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On cichlid forum do a search on "lomax" and take a look at some of his DIY tanks. He has some pretty amazing ones and RAVES about West-Systems. The Sweet Water is really a paint from what I understand, but cannot comment because I have never used it to seal a tank (only to paint). BTW I REALLY do not like Aquatic Ecosystems new site layout.

Monsterfishkeepers.com is also a really good one for BIG DIY tanks. However, Lomax is by far the man with all the info on cichlid forum. He even tried using Pond liner, however that did not go well. Anyway, I hope the links help.
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Old 03-19-2008, 04:40 PM   #12
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Read some of lomax' posts, very useful as he shares both success and points out his errors. Seems like West Systems Epoxy is expensive, but good for this purpose.

Right now I am pondering two little issues...

1) The front glass of a 55gal tank is pretty much exactly 48in wide. So are the plywood panels. While I could go against GARFs guidelines and screw the sides from the outside, there is still a little risk that the glass will not fit inside after applying a number of epoxy coatings. I want to be efficient and use the standard width of the plywood. Prolly have to cut an inch or two from the glass panels, which isn't as easy as, say, cutting them in half.

2) There will be two tanks, as described in the first post. I am wondering if it would be advantageous to couple both via an overflow in the top tank and a return pump in the second. That would reduce the equipment needed... One big filter, one big heater, one set of fertilizer dosing pumps, one CO2 reactor, etc. Basically like a sump setup.
Or, keep both tanks separate from each other, more flexibility but the need for more (expensive) equipment.

What'cha think?
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Old 03-19-2008, 11:58 PM   #13
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Just my two cents on that. It would be great to have a single "cabinet" style setup where everything could share the same plumbing and electrical equipment. Like in the picture where they are both together. With some nice wood work I think that would make for an amazing showpiece. I am still pondering whether I should do that for my 135 and 90 that are going to be setup right next to one another. Having to have only one or two ballasts and share lights is very appealing as well.

The ONLY drawback for doing that is if there is an outbreak of a disease. The more tanks that are connected, the more you have to dose as far as medication.

Once again, just my opinion to throw out there.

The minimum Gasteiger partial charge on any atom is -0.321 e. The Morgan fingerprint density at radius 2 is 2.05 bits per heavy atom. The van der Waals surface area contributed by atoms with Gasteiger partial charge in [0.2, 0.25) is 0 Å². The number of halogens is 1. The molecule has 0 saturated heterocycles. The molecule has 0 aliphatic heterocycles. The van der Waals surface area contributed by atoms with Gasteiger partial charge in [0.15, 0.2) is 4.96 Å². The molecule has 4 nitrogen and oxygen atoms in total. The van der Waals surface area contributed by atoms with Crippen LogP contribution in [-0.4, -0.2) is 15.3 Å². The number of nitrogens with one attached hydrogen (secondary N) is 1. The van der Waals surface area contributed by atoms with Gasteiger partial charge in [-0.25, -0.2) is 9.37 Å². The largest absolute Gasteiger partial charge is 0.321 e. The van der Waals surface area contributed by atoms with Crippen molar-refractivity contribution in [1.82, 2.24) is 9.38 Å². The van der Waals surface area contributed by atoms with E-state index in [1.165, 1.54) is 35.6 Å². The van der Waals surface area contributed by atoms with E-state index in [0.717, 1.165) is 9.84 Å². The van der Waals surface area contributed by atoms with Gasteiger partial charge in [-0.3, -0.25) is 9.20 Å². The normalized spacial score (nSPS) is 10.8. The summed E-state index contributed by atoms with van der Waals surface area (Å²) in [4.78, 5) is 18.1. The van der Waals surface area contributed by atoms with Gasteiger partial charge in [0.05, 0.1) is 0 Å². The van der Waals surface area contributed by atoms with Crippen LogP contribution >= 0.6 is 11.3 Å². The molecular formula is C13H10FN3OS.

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Old 03-20-2008, 07:26 PM   #14
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I probably need to mention that visual appeal is not THAT important, it will be housed in the garage... having said that, a) if I screw up something it is not as important as with a central showpiece in your living room, and b) I will still try to make this as good-looking as possible.

I am not much concerned about the disease spreading issue either... I tend to heavily understock my tanks, and many of my fishies will celebrate their 5th birthday this year Plants are my focus, and I rarely buy new fish these days.

The question is more if I want to create two different habitats. Be it lower/higher temperature, different fertilizing strategies, low CO2 vs high CO2, along those lines. Not sure if that advantage outweighs the additional cost of duplicate equipment.

Any opinions on that, as well as the other glass/plywood issue I mentioned before?
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Old 03-30-2008, 10:52 PM   #15
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Quote:
Originally Posted by Wasserpest View Post

1) The front glass of a 55gal tank is pretty much exactly 48in wide. So are the plywood panels. While I could go against GARFs guidelines and screw the sides from the outside, there is still a little risk that the glass will not fit inside after applying a number of epoxy coatings. I want to be efficient and use the standard width of the plywood. Prolly have to cut an inch or two from the glass panels, which isn't as easy as, say, cutting them in half.

Don't do it! You're going to need a piece of ply(5/8-3/4 in?) that is

3/4 + 3/4 + 48 + 3/4 + 3/4 = 51 inches for the front (and back).

the first 3/4 is for the inside fitting of the side panel and the second

3/4 is to give you room to put the glass in without problems.

(I did this with a 55 many years ago and it worked out great.

I used fibreglass cloth and "boat" resin to seal it.)